Andy Warhol


Screenprint on Lenox Museum Board.
38″ x 38″
Edition of 100, 5 PP, 2 EP, 6 HC (three of which are numbered in Roman numerals), signed and numberd in pencil lower right. There are 22 AP signed and numbered in pencil lower right and 15 TP signed and numbered in pencil lower left.
Portfolio of four screenprints.
Printer: Rupert Jasen Smith, New York
Publisher: Editions Schellmann & Klüser, Munich, Germany/New York; Denise René/Hans Mayer, Düsseldorf, Germany

Andy Warhol – Edition Prints – Goethe

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Andy Warhol Goethe is a range of artworks created by artist Andy Warhol.

Johann Tischbein’s ‘Goethe in the Roman Campagna 1786-87’ is an iconic painting though the anatomy of Goethe is poorly executed. Nevertheless Warhol fell in love with this painting, chopped off Goethe’s head and created in that same year a huge painting of it. In 1982 Warhol produced his Goethe screenprint series and “promoted” Goethe to Marilyn cult stardom.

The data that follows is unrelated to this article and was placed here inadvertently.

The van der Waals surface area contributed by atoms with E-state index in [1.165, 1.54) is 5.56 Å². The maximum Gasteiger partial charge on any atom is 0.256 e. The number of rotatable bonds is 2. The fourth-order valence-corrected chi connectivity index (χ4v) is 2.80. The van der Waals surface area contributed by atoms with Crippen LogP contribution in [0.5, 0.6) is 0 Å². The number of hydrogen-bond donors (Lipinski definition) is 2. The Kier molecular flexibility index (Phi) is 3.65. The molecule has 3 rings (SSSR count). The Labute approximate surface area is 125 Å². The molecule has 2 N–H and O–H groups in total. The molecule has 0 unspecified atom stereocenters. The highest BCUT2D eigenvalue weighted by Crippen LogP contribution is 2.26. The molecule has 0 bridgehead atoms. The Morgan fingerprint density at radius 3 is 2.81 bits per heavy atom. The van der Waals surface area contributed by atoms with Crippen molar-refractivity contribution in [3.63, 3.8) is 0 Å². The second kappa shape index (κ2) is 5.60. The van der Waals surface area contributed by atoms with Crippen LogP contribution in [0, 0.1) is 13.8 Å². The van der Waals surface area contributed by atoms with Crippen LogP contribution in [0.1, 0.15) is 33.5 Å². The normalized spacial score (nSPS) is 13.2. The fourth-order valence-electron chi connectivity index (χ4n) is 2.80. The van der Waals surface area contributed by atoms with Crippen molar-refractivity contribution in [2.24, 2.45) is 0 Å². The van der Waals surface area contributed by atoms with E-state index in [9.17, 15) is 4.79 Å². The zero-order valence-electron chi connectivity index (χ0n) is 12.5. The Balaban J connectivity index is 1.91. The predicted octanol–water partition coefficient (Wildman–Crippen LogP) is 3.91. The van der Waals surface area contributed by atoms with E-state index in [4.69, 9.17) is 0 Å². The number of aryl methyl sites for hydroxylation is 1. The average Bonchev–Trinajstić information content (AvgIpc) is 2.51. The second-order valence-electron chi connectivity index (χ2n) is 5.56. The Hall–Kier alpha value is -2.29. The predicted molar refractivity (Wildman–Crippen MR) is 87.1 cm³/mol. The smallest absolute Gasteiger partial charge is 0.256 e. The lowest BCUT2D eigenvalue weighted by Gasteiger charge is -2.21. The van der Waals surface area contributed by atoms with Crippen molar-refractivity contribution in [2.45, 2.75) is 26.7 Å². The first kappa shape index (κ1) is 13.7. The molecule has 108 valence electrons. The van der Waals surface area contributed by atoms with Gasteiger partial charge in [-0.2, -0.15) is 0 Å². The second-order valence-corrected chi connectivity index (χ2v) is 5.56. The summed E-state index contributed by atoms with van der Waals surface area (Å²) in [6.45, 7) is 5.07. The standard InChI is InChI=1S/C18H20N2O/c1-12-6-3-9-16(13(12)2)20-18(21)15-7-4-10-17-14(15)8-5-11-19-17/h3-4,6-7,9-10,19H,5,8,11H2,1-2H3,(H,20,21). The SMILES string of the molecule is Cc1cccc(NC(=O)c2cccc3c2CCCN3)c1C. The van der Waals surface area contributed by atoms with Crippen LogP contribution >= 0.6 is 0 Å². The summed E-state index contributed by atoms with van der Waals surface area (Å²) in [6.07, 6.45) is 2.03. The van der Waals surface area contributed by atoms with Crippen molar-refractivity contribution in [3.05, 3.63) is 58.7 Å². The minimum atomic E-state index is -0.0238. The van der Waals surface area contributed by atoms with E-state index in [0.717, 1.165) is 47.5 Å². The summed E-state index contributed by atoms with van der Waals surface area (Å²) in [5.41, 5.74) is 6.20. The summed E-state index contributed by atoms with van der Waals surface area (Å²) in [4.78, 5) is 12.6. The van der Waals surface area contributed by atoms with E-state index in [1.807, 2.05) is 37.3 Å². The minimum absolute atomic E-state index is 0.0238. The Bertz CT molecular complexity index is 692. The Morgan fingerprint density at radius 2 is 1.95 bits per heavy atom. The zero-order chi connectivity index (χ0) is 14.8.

When Andy Warhol first burst onto the artistic stage in the 1960s’, he did so by incorporating images that were firmly embedded in the American psyche. His bright and colorful paintings and serigraphs presented images that were commonplace — a soup can or coke bottle — but were transformed by his technique into artistic icons of popular culture. Warhol was most interested in image and not reality, although one could say that by casting these mass produced commercial images in his own unique style, Warhol was making a comment on the reality of living in a world that was dominated by images from the advertising and entertainment industries. Warhol’s prints are in essence images of images. They are at least once removed, and often several times removed, from reality. His famous prints of Marilyn Monroe and Jackie Kennedy, not to mention countless other celebrities, are based on photographs. As in the case with Marilyn Monroe, many of those photographs are of his subjects posing as a character, not as themselves, a subtle reminder that once someone achieves a certain celebrity status, they become further and further removed from their real selves. How many layers must one remove to finally see the real person depicted in a Warhol print?